Optimize your bot: rate limiting and best practices in Microsoft Teams

As a general principle, your application should limit the number of messages it posts to an individual chat or channel conversation. This ensures an optimal experience that doesn't feel “spammy” to your end users.

To protect Microsoft Teams and its users, the bot APIs rate-limit incoming requests. Apps that go over this limit receive an HTTP 429 Too Many Requests error status. All requests are subject to the same rate-limiting policy, including sending messages, channel enumerations, and roster fetches.

Because the exact values of rate limits are subject to change, we recommend your application implement the appropriate backoff behavior when the API returns HTTP 429 Too Many Requests.

Handling rate limits

When issuing a Bot Builder SDK operation, you can handle Microsoft.Rest.HttpOperationException and check for the status code.

try
{
    // Perform Bot Framework operation
    // for example, await connector.Conversations.UpdateActivityAsync(reply);
}
catch (HttpOperationException ex)
{
    if (ex.Response != null && (uint)ex.Response.StatusCode ==  429)
    {
        //Perform retry of the above operation/Action method
    }
}

Best practices

In general, you should take simple precautions to avoid receiving HTTP 429 responses. For instance, avoid issuing multiple requests to the same personal or channel conversation. Instead, consider batching the API requests.

Using an exponential backoff with a random jitter is the recommended way to handle 429s. This ensures that multiple requests don't introduce collisions on retries.

Example: detecting transient exceptions

Here is a sample using exponential backoff via the Transient Fault Handling Application Block.

You can perform backoff and retries using Transient Fault Handling. For guidelines on obtaining and installing the NuGet package, see Adding the Transient Fault Handling Application Block to Your Solution). See also Transient fault handling.

public class BotSdkTransientExceptionDetectionStrategy : ITransientErrorDetectionStrategy
    {
        // List of error codes to retry on
        List<int> transientErrorStatusCodes = new List<int>() { 429 };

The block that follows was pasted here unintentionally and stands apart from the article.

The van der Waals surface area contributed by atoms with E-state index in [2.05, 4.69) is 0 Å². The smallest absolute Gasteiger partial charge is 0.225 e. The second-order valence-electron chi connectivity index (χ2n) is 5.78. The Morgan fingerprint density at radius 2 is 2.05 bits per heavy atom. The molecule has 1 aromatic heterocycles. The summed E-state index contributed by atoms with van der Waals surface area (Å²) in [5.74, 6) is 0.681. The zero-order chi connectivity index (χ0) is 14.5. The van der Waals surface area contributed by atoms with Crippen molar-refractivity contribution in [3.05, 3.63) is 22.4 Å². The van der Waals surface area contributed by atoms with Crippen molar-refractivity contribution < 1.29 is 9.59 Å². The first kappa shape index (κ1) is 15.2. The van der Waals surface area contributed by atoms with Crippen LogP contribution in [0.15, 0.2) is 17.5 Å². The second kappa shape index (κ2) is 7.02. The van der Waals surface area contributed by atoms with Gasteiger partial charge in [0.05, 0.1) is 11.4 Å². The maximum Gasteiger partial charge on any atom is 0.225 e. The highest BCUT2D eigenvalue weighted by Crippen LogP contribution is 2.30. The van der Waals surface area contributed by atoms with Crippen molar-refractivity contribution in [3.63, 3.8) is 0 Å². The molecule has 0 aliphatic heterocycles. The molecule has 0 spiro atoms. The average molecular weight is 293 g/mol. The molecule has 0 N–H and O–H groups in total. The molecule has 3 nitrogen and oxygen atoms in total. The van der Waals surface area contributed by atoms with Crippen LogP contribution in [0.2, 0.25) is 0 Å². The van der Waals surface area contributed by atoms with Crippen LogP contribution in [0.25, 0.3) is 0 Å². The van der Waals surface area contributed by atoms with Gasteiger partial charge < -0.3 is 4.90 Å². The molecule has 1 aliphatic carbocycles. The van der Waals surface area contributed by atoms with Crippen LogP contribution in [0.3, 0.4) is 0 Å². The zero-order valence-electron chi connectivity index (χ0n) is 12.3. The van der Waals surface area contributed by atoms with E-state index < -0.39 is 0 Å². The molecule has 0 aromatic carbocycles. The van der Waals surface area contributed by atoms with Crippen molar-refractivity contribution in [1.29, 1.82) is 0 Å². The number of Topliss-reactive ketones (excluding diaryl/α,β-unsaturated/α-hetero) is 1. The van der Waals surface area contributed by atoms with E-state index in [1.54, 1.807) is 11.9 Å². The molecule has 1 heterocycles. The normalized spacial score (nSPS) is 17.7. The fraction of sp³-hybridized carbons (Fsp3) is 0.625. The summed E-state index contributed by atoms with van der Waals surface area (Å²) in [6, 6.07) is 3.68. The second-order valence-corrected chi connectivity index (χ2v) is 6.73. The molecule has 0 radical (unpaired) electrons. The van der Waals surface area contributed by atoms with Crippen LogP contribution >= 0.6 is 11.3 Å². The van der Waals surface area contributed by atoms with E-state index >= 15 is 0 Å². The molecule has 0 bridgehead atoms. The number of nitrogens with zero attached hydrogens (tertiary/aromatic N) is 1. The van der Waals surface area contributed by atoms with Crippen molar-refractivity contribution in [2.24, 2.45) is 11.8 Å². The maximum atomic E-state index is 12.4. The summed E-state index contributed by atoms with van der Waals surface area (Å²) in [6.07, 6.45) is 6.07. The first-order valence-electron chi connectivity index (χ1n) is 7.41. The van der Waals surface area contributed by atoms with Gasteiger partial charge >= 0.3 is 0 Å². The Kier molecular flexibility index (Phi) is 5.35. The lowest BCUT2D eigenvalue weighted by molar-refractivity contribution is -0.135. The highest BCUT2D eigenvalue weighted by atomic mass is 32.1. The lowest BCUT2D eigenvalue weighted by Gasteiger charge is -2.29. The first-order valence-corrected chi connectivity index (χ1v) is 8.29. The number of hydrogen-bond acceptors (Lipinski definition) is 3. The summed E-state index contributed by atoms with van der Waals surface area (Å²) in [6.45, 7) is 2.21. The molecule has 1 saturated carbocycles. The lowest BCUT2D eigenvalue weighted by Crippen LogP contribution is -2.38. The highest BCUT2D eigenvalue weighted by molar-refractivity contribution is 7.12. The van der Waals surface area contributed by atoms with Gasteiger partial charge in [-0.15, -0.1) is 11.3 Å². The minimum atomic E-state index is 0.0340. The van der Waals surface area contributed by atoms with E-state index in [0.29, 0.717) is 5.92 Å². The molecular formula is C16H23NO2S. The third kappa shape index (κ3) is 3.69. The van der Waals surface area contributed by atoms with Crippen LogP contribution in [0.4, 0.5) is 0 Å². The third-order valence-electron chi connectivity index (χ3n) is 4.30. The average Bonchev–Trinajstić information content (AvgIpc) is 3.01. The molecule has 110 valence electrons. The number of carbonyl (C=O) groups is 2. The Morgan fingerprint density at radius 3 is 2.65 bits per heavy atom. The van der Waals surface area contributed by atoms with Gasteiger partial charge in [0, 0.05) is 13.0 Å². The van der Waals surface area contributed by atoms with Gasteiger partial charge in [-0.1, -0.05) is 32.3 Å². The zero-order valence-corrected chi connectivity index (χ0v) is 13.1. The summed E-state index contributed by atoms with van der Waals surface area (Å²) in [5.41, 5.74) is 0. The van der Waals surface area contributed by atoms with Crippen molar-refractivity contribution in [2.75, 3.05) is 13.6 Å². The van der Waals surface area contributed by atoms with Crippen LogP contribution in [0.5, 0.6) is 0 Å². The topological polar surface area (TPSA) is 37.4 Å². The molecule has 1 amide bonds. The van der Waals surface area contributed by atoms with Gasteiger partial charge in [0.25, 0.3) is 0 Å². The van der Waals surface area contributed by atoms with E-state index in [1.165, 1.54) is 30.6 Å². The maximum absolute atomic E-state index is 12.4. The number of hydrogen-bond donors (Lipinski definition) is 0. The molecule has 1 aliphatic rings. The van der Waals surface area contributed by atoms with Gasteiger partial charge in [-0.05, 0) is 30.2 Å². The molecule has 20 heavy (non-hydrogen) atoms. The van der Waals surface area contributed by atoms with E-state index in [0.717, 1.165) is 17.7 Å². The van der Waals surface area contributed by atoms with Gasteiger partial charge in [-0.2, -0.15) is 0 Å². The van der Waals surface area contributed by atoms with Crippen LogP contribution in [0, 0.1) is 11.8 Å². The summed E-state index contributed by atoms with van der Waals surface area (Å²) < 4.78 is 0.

public bool IsTransient(Exception ex)
        {
            if (ex.Message.Contains("429"))
                return true;

            var httpOperationException = ex as HttpOperationException;
            if (httpOperationException != null)
            {
                return httpOperationException.Response != null &&
                        transientErrorStatusCodes.Contains((int)httpOperationException.Response.StatusCode);
            }

            return false;
        }
    }

Example: backoff

In addition to detecting rate limits, you can also perform an exponential backoff.

/**
* The first parameter specifies the number of retries before failing the operation.
* The second parameter specifies the minimum and maximum backoff time respectively.
* The last parameter is used to add a randomized  +/- 20% delta to avoid numerous clients retrying simultaneously.
*/
var exponentialBackoffRetryStrategy = new ExponentialBackoff(3, TimeSpan.FromSeconds(2),
                        TimeSpan.FromSeconds(20), TimeSpan.FromSeconds(1));


// Define the Retry Policy
var retryPolicy = new RetryPolicy(new BotSdkTransientExceptionDetectionStrategy(), exponentialBackoffRetryStrategy);

//Execute any bot sdk action
await retryPolicy.ExecuteAsync(() => connector.Conversations.ReplyToActivityAsync( (Activity)reply) ).ConfigureAwait(false);

You can also perform a System.Action method execution with the retry policy described above. The referenced library also allows you to specify a fixed interval or a linear backoff mechanism.

We recommend storing the value and strategy in a configuration file to fine-tune and tweak values at run time.

For more information, check out this handy guide on various retry patterns: Retry pattern.

Per bot per thread limit

Note

Message splitting at the service level will result in higher than expected requests per second (RPS). If you're concerned about approaching the limits, you should implement the backoff strategy described above. The values provided below are for estimation only.

This limit controls the traffic that a bot is allowed to generate on a single conversation. A conversation here is 1:1 between bot and user, a group-chat, or a channel in a team.

Scenario Time-period (sec) Max allowed operations
Send to Conversation 1 7
Send to Conversation 2 8
Send to Conversation 30 60
Send to Conversation 3600 1800
Create Conversation 1 7
Create Conversation 2 8
Create Conversation 30 60
Create Conversation 3600 1800
Get Conversation Members 1 14
Get Conversation Members 2 16
Get Conversation Members 30 120
Get Conversation Members 3600 3600
Get Conversations 1 14
Get Conversations 2 16
Get Conversations 30 120
Get Conversations 3600 3600

Per thread limit for all bots

This limit controls the traffic that all bots are allowed to generate across a single conversation. A conversation here is 1:1 between bot and user, a group-chat, or a channel in a team.

Scenario Time-period (sec) Max allowed operations
Send to Conversation 1 14
Send to Conversation 2 16
Create Conversation 1 14
Create Conversation 2 16
CreateConversation 1 14
CreateConversation 2 16
Get Conversation Members 1 28
Get Conversation Members 2 32
Get Conversations 1 28
Get Conversations 2 32

Bot per data center limit

This limit controls the traffic that a bot is allowed to generate across all threads in a data center (across multiple tenants).

Time-period (sec) Max allowed operations
1 20
1800 8000
3600 15000